What's coming in Windows 8?

Written by Ben Hardwidge

June 9, 2011 // 7:45 a.m.

Tags: #amd #arm #d9 #intel #microsoft #patrick-moorhead #renee-james #steven-sinofsky #windows-8 #x86

Windows 8 ARM and legacy support

Microsoft looks as though it's attempting to address the problem that the standard Windows 7 UI is clunky on a tablet, not only with the new interface, but also with new features. One of these is the touch keyboard, which splits into two parts at either side of the screen in a way that's reminiscent of the DialKeys interface that was introduced in the TouchPack for UMPCs.

What's immediately apparent is that Microsoft is very seriously looking at touch-based interfaces as the future, to the point where it's prioritising this interface over the standard computer desktop interface. This point is further emphasised by the fact that Windows 8 is the first full Microsoft operating system that will be available for both x86 and ARM processor architectures.

Intel's senior vice president and general manager of its Software and Services Group, Renée James, has recently attempted to dismiss this as a threat to its business. 'On ARM, there'll be the new experience, which is very specifically around the mobile experience, specifically around tablet and some limited clamshell, with no legacy OS,' James told attendees at Intel's 2011 Investors Meeting. 'Our competitors will not be running legacy applications. Not now. Not ever.'

*What's coming in Windows 8? Windows 8 ARM and legacy support
The new touch-based keyboard splits into two parts on either side of the screen

She also added that 'there will be four Windows 8 SoCs for ARM. Each one will run for that specific ARM environment, and they will run new applications or cloud-based applications.' According to James, the different versions of Windows 8 'are neither forward- nor backward-compatible between their own architecture – different generations of a single vendor – nor are they compatible across different vendors. Each one is a unique stack.'

However, Microsoft's president for Windows and Windows Live, Steven Sinofsky, rebutted that, saying that Intel's statement was 'factually inaccurate and unfortunately misleading.'. What exactly is right or wrong about Intel's statement remains to be seen, but Microsoft has already demonstrated a laptop based on Nvidia's ARM-based Tegra 3 platform.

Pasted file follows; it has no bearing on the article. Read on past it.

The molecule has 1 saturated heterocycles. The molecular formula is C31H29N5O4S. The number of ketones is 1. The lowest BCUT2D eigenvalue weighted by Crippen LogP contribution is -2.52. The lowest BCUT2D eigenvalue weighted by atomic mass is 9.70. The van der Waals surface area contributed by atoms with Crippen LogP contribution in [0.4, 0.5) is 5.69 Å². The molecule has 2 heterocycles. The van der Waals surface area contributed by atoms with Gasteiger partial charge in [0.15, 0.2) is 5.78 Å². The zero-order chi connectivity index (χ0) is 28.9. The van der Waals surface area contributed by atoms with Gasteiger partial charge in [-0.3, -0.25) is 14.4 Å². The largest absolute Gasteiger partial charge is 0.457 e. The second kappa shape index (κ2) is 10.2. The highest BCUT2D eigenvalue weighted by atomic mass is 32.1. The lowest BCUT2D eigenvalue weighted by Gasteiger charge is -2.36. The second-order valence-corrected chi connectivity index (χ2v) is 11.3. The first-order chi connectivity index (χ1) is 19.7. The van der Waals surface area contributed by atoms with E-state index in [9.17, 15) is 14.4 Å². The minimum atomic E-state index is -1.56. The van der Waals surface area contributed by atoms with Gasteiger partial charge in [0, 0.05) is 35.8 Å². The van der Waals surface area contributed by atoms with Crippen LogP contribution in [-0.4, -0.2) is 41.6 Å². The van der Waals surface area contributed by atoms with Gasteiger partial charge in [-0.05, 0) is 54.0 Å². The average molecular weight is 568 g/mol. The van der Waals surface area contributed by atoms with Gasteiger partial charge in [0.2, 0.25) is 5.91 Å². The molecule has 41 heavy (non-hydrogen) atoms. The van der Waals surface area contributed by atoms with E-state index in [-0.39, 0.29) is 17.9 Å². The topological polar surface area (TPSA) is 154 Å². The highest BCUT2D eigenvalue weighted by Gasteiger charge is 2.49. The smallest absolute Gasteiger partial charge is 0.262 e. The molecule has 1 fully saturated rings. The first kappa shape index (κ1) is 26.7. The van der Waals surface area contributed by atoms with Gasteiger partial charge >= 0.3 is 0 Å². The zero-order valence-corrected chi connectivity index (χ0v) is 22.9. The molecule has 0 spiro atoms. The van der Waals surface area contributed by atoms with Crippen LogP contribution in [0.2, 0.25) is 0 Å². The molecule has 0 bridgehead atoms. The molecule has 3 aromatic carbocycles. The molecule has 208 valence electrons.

'ARM isn't just for tablets,' said the company in the demonstration, caught on video by the guys at Netbook News. 'ARM enables ultra-portable computers of any form factor, so in this case I may want to have the all-day battery life and power-efficiency of ARM, but on a more productive form factor like a notebook.'

The 'Kal-El' hardware in the demo features a quad-core CPU, and the presenter proudly introduces it as 'real Word, running on ARM.' Basically, it looks as though ARM-based devices will have enough power to run traditional Windows desktop applications as well as tablet-orientated apps. The only problem, however, is backward compatibility with older x86-based Windows applications.

AMD's corporate vice president Patrick Moorhead was tweeting his thoughts at the D9 demo when Microsoft's Steven Sinofsky was discussing how the ARM version of the OS will handle older software, during which he tweeted: 'Sinofsky on Win8 for legacy apps on ARM: "we won't do virtualization". Translation- NO, it won't run.'


You won't be able to run x86 code natively on the ARM version of Windows, and with no virtualisation you won't even be able to do it non-natively. Basically, all apps for the ARM version of Windows look like they're going to have to be rewritten or ported over for the different architecture. This can be done, of course – look at how quickly Apple moved over from PowerPC to x86 – but that was an OS-wide change in processor architecture, rather than a decision to run an OS on two architectures concurrently.

That is, you had to make the move or be stuck without Mac support. With Windows 8 it looks like you'll have the choice to port or not, and that will be based on how much you have to spend on the work and how relevant your software is to a mobile device.

Whether software is rewritten or ported over or not, the fact also remains that any current Windows software is not going to run on the ARM-based version of Windows 8. Whether or not this is a major issue will depend on the importance of legacy Windows software on tablets and low-power laptops. It may not even be much of an issue with a closed app store, but it will be a barrier to ARM taking over from x86 on more powerful systems.

There's no official word on when Microsoft plans to release Windows 8, but the company's gaffe-prone equivalent of Prince Philip, Steve Ballmer, recently said it would be out in 2012. Although this was quickly retracted by Microsoft's official spokespeople, a 2012 timeframe seems about right. Microsoft is promising more blog updates about the new OS in the future, so watch this space.
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